The Amazon review system is one that often cries out for parody and humour to be deployed, or perhaps even simply “truth”, and so it should perhaps come as no surprise to learn that a rather heated war has broken out within the reviews of the Book Of Mormon on Amazon.
So far, (at time of writing this), it is a split of 41% 5 star reviews and 55% 1 star reviews, and because they were falling behind, an official request went out from a Mormon Bishop to a Mormon Young Singles group to quickly leap in and start reviewing (but has been very quickly taken down again). Here it is anyway …
Now you might perhaps be wondering if Amazon have rules against posting reviews for your own product, and yes, of course they do. Rule Number 1 reads …
1. Can I write a Customer Review of my own book?
No. You can’t write a review of your own book, but there are other ways to communicate with your readers on Amazon. Please visit our Author Central Help Page to learn how to benefit from the ‘Book Description,’ ‘Editorial Reviews,’ and ‘More About the Author’ sections of your book’s detail page.
… and so clearly the idea of amazonian ethics is being happily ignored because good reviews are desperately needed.
Some Sample Book of Mormon reviews
They are, as you might anticipate, hilarious, and so here are a few of my favourites.
The most popular one star review reads …
A trite, misogynistic, racist collection of demonstrably false stories written by a convicted con artist and peddled as Gospel truth by a masonic country club of ancient, white men who gleefully scam their ovine followers out of time, money, and critical thinking skills while infusing the Utah State Government and Congressional Delegation with hyper-religious special interest puppets, whose utter lack of spiritual value might be forgivable were it not for its complete dearth of literary merit. Unless you are moving to rural Utah under a witness protection scheme or writing an exhaustively comprehensive history of American cults, you have no valid reason to purchase, borrow, steal, or pick this book up out of the gutter with any intention other than immediately depositing it into the nearest trash receptacle.
… and under that, one commenter asks “So you don’t like it?“, and another writes, “I used to be a Mormon. I agree with the review.“.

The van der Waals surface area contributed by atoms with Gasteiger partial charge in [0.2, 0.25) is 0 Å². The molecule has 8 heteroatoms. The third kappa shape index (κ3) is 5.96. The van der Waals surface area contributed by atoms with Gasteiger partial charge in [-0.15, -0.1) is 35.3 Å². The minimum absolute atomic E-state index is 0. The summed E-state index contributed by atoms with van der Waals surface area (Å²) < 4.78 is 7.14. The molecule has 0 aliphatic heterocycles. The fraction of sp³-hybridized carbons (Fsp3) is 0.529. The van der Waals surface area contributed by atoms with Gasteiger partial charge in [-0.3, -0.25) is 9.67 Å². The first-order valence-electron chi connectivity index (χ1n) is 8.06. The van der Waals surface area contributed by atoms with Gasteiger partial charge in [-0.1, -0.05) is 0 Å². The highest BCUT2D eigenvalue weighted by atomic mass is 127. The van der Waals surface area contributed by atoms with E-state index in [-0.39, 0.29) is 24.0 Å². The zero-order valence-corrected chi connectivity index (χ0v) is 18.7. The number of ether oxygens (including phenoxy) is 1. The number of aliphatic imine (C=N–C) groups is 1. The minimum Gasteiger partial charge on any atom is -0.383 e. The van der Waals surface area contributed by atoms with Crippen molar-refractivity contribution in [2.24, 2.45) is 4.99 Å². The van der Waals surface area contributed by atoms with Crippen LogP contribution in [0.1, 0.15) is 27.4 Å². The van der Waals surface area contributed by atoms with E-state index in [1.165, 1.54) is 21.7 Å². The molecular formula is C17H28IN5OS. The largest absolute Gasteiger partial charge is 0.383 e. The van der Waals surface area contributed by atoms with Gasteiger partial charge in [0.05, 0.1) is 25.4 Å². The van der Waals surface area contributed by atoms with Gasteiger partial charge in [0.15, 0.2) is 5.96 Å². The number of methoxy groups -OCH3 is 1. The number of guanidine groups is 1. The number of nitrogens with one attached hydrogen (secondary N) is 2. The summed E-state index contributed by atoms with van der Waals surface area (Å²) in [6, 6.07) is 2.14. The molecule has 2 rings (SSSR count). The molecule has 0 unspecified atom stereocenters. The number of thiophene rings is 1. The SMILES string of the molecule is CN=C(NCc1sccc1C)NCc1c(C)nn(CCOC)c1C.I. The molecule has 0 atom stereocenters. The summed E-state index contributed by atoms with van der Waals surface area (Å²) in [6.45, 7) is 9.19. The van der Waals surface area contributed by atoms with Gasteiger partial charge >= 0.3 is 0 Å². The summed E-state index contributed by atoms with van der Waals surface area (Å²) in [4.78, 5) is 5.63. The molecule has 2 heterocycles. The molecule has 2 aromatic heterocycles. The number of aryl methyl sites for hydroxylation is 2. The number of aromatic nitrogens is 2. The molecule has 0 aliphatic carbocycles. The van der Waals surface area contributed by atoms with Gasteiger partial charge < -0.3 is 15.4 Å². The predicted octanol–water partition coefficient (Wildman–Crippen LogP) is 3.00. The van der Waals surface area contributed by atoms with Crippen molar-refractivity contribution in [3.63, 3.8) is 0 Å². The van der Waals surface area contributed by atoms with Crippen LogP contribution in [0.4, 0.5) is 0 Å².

And it came to pass that it came to pass while it came to pass.It passed. It came. It came to pass. It passed to come. And then while it was coming to pass it passed and came and passed. It comes and passes a lot.
I bought this on the recommendation of a nice man who came to my door. While I did have to wait a long while for delivery, it was in many aspects worth the wait. From cover to cover, this book offers a rich world of fantasy and magic, with Gods and demons running amok in a medieval setting. Jesus Christ, the lead character was amazing, a gifted and super powerful wizard. He could not only do transformation magic but could raise the dead as well. I mean the only thing missing from this book, was a kick ass dragon for the lead character to ride on. My only gripe with this, was that it was in a style of hundreds of short stories and trying to follow the plot was tiresome at time; this is the reason for the mark down in stars. IF you liked Harry Potter, you will love this; it’s about your level and magic as a bonus :D
It is not (yet) the most popular, but I think this one is the best … and indeed yes, why write a new review when Mark Twain’s 1861 review still stands .. (It is long, very long, so I’ve abridged it) …
MARK TWAIN gives this thoughtful & funny review of The Book of Mormon:
“All men have heard of the Mormon Bible, but few, except the elect have seen it or at least taken the trouble to read it. I brought away a copy from Salt Lake. The book is a curiosity to me. It is such a pretentious affair and yet so slow, so sleepy, such an insipid mess of inspiration. It is chloroform in print.
If Joseph Smith composed this book, the act was a miracle. Keeping awake while he did it, was at any rate. If he, according to tradtion, merely translated it from certain ancient and myteriously engraved plates of copper, which he declares he found under a stone, in an out of the way locality, the work of translating it was equally a miracle for the same reason.
The book seems to be merely a prosey detail of imaginary history with the Old Testament for a model followed by a tedious plegiarism of the New Testament. The author labored to give his words and phrases the quaint old fashioned sound and structure of our King James translation of the scriptures. The result is a mongrel, half modern glibbness and half ancient simplicity and gravity. The latter is awkward and constrained, the former natural, but grotesque by the contrast. Whenever he found his speech growing too modern, which was about every sentence or two, he ladeled in a few such scriptural phrases as, “exceeding sore,” “and it came to pass,” etc. and made things satisfactory again. “And it came to pass,” was his pet. If he had left that out, his bible would have been only a pamphlet.
… he then goes into a lot of detail, all laced in the Twain style, and finishes with this gem …
Seems a pity that he didn’t finish for after all his dreary former chapters of common place he stopped just as he was in danger of becoming interesting.
The Mormon Bible is rather stupid and tiresome to read. But there is nothing vicious in its teachings. Its code of morals is unobjectionable. It’s smooched from the New Testament and no credit given.”